Where To See Alberta Larch Trees In Fall (PHOTOS)

Every autumn the Canadian Rockies explode with colour as the alpine larch trees turn from a deep green to a vibrant yellow.

The event attracts thousands of tourists and Albertans alike to view the gorgeous fall foliage — to the point where Parks Canada announced this week they would be adding a free shuttle from Lake Louise to Moriane Lake, to cut down on the traffic jams caused by hikers venturing to Larch Valley.

However, Larch Valley at Moraine Lake is not the only place to spot these beautiful coniferous AND deciduous trees.

Check out 13 of the most stunning photos of the larch and check out our suggestions for prime viewing below.

The Huffington Post Alberta’s top picks for larch viewing:

1. Lake O’Hara, Yoho National Park — Lake O’Hara is generally quiet and the scenery is some of the most beautiful in the Canadian Rockies. You’ll have to get a bus into the hiking trail, however, as cars and mountain bikes are restricted. The trail is a six-kilometre loop around the valley and the lakes and meadows are surrounded by golden larch. You can book a spot on the bus here. Be quick about it, though. The bus only runs until Sept. 30.

2. Arnica Lake, Banff National Park — Parks Canada gives this 5-hour round trip, 10 kilometre hike a rating of “difficult,” but don’t let that deter you. If you’re feeling up for it, the viewpoints are incredible and you’re sure to spot plenty of larch. The trail head can be found at the Vista Lake Viewpoint on Highway 93 South, 8 km west of Castle Junction.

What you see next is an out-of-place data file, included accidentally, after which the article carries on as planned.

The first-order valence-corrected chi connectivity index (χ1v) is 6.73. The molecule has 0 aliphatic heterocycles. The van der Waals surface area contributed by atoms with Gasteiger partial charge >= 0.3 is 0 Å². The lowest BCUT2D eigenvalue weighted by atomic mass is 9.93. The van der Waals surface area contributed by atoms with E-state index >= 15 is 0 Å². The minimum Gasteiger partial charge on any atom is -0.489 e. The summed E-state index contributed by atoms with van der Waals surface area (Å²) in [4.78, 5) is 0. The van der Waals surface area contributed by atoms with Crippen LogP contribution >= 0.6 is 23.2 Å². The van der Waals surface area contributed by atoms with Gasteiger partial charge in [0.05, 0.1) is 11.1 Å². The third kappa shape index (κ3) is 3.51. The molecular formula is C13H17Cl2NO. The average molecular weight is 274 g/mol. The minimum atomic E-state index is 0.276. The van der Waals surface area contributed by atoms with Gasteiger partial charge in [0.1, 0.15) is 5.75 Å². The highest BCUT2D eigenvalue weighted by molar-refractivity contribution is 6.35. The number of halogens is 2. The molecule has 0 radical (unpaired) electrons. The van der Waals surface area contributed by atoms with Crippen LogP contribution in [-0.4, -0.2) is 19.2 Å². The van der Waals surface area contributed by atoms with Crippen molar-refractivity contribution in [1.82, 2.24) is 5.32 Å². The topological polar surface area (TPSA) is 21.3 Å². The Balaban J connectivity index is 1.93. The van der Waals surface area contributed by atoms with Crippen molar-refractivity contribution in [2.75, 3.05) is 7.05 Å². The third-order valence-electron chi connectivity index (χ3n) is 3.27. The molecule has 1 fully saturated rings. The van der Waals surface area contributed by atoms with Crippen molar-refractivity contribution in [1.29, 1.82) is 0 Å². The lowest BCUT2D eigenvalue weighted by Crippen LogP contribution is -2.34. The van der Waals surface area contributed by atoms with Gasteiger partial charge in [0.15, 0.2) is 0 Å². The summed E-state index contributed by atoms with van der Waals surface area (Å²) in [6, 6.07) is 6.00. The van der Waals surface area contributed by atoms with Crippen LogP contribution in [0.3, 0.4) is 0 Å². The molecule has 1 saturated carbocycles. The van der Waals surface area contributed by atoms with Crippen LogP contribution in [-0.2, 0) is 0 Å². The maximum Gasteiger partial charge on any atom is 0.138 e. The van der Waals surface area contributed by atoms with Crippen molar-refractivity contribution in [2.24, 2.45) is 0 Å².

3. Boulder Pass, Banff National Park — Another difficult hike leads to a stunning payoff, especially in autumn. This seven-hour round trip hike takes you to alpine meadows and small lakes in a remote area of the park. To access this hike, go to the Fish Creek parking lot, off Whitehorn Road, three kilometres north of Lake Louise.

4. Big Beehive, Banff National Park — A wide and well-graded trail will take you high above Lake Louise, where you can look down on the stunning yellow trees and turquoise water. It’s a moderate, 10-kilometre hike with a 540 metre elevation gain. You’re likely to see lots of other people on this trail. Stop at the Lake Agnes teahouse on the way up, or pack a picnic and take in the dramatic views. To get there, go directly to Lake Louise and watch for signs along the lakeshore trail.

5. Saddleback Trail, Banff National Park — This is a strenuous but short hike that will take you 657 metres in just 6.5 kilometres. The trail head begins on the southeast side of Lake Louise. The trail has lot of larch trees and flowers and offers stunning views in fall, including views of Mt. Temple, Fairview and Saddle Mountains.

Do you have a favourite place to view larches in autumn? Share you tips with us in the comments below.

Link to article: www.huffingtonpost.ca/2013/09/22/alberta-larch-trees_n_3962986.html?utm_hp_ref=travel&ir=Travel


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